--------------------------------------------------------------------
A federal magistrate in Providence, RI, has recommended the dismissal of
all claims asserted in a class action by union health and welfare funds
to recover their tobacco-related health care costs from tobacco
companies. U.S. Magistrate Judge Robert W. Lovegreen said that the funds
had failed to state a valid claim for relief, making dismissal pursuant
to Fed. R. Civ. P. 12(b)(6) appropriate. Rhode Island Laborers' Health &
Welfare Fund et al. v. Philip Morris Inc. et al., No. 97-500L (D RI,
Aug. 11, 1999).

The funds' suit alleges that as a result of fraudulent
misrepresentations about the health risks of smoking by tobacco
companies and an agreement among the companies to forego development of
safer cigarettes, the funds were unable to make intelligent decisions
about he management of their resources and, consequently, were unable to
curtail use of tobacco by their members, resulting in vast expenditures
on tobacco-related illnesses that could have been avoided if the tobacco
companies had disclosed the health risks of smoking.

The funds assert multiple causes of action: violations of both the
federal and state Racketeer Influenced and Corrupt Organizations Acts
(RICO); violation of federal and state antitrust law; fraud; failure to
perform a special duty; and violation of the Rhode Island Unfair Trade
Practice and Consumer Protection Act.

In their defense, the tobacco companies have argued that any injuries
sustained by the funds are purely derivative of the physical injuries
sustained by their members, and that the funds' injuries are therefore
too indirect and remote to allow recovery. They moved to dismiss the
suit pursuant to Fed. R. Civ. P. 12(b)(6) for failure to state a claim
upon relief can be granted.

In his Aug. 11 report recommending that the court grant the dismissal
motion, Magistrate Judge Lovegreen first addressed the issue of whether
the injury alleged by the funds is too remote to allow standing under
the RICO and antitrust statutes, statutes which he said employ similar
standing requirements. The U.S. Supreme Court, he noted, has set out a
three-part test for assessing standing in RICO and antitrust cases, a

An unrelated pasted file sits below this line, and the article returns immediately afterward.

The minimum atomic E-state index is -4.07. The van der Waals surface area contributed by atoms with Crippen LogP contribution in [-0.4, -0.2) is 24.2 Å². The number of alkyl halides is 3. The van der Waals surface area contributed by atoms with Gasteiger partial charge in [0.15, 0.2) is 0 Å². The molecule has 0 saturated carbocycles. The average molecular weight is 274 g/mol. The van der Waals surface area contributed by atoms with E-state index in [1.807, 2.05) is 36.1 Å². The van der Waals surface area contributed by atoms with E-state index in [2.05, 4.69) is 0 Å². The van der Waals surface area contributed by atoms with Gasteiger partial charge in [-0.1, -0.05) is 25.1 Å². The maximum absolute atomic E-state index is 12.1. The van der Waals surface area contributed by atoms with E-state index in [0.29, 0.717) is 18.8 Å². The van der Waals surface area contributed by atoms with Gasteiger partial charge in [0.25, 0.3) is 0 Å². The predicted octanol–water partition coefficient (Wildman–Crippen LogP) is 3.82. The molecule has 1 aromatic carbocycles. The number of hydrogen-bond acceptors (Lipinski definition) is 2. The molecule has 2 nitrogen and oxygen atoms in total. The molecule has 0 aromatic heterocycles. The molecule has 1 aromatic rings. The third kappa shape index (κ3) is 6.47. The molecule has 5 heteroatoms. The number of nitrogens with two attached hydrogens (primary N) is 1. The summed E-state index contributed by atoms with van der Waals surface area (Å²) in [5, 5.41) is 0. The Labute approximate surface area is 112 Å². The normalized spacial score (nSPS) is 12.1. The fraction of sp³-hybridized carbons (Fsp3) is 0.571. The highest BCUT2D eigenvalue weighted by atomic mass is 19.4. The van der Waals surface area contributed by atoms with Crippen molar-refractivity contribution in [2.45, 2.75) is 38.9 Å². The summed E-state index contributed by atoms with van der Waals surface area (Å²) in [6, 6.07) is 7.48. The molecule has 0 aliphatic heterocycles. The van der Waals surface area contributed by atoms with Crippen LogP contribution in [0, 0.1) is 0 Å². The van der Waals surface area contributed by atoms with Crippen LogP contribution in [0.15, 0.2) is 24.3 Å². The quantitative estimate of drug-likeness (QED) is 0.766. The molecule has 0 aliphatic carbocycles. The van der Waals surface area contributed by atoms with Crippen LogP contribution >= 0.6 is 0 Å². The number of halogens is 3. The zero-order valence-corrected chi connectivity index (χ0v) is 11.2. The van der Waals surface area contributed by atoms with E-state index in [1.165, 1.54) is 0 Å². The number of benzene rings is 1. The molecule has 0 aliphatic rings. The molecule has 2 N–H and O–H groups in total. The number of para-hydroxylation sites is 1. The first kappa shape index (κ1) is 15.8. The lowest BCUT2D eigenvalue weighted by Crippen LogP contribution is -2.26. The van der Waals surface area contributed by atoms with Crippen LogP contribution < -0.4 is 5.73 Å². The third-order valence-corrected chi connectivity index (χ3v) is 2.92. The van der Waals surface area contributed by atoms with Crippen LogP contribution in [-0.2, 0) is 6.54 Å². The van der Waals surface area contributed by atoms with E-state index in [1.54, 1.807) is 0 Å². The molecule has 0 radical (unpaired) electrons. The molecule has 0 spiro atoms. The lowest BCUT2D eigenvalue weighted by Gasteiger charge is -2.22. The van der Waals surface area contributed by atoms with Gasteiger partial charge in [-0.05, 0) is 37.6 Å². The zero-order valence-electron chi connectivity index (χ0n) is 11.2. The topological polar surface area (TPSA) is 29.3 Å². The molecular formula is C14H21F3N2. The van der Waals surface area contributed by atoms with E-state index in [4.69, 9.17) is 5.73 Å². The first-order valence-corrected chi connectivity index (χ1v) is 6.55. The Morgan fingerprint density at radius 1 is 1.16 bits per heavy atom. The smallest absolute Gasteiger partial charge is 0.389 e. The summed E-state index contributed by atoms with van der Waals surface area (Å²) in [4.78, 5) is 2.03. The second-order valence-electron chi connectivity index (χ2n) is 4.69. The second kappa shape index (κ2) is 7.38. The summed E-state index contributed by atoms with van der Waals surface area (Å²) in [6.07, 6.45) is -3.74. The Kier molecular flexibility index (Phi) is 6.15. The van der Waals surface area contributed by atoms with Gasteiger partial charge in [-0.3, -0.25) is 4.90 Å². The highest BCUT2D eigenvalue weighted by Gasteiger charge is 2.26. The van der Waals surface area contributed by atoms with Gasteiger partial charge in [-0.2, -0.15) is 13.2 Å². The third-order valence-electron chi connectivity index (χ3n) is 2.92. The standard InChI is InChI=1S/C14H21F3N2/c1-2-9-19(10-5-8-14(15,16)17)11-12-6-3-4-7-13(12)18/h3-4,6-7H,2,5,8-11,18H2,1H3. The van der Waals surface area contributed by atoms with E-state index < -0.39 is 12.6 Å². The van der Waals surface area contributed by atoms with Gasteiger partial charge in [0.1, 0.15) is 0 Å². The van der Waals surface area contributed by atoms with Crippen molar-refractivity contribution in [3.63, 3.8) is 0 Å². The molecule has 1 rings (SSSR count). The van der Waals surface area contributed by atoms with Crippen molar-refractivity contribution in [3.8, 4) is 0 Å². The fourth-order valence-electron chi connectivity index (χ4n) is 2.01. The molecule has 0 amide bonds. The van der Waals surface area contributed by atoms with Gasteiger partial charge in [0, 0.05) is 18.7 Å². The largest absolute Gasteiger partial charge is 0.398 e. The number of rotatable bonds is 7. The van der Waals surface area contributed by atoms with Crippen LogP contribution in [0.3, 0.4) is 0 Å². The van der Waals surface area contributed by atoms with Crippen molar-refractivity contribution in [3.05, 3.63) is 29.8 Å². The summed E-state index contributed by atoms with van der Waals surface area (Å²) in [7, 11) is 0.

test which requires a court to determine whether there are more direct
victims of the alleged wrongful conduct who can be counted on to
vindicate the law; (2) whether it will be difficult to ascertain the
amount of damages attributable to the defendants' wrongful conduct; and
(3) whether the court will have to adopt complicated rules to apportion
damages in order to minimize the risk of multiple recoveries.

The magistrate found that there are more direct victims of the
defendants' alleged wrongdoing -- the smokers themselves -- who can be
counted on to vindicate their direct injuries caused by the alleged
misconduct. He found that the funds' damages would be difficult to
ascertain, not because of any difficulty in calculating the actual
amount spent to reimburse smokers for their medical expenses, but
because of problems in establishing to what extent smokers would have
been affected by initiatives the funds might have taken to reduce
smoking, He also found that the filing of suits in Rhode Island by
individual smokers against tobacco companies has increased the potential
for duplicative recoveries.

"It is clear that all three factors weigh in favor of finding the Funds'
injury too remote to confer standing on the Fund to bring its RICO and
antitrust claims for damages," the magistrate wrote.

The funds' claim for injunctive relief under the RICO and antitrust
statutes must also be dismissed, the magistrate c ontinued, because the
funds' cannot show that their injuries were proximately caused by the
tobacco companies' actions.

" Because proximate cause is an essential element of the Fund's claim
and because the Fund has not pled the alleged causal connection in a way
that substantially removes the claim for injunctive relief from the
realm of contingency, speculation, and conjecture, I recommend that the
fund's RICO and antitrust claims for injunctive relief be dismissed."

The magistrate then addressed the funds' claims under the Rhode Island
Unfair Trade Practices Act. He noted that the Act provides a private
right of action to "any person who purchases or leases goods or services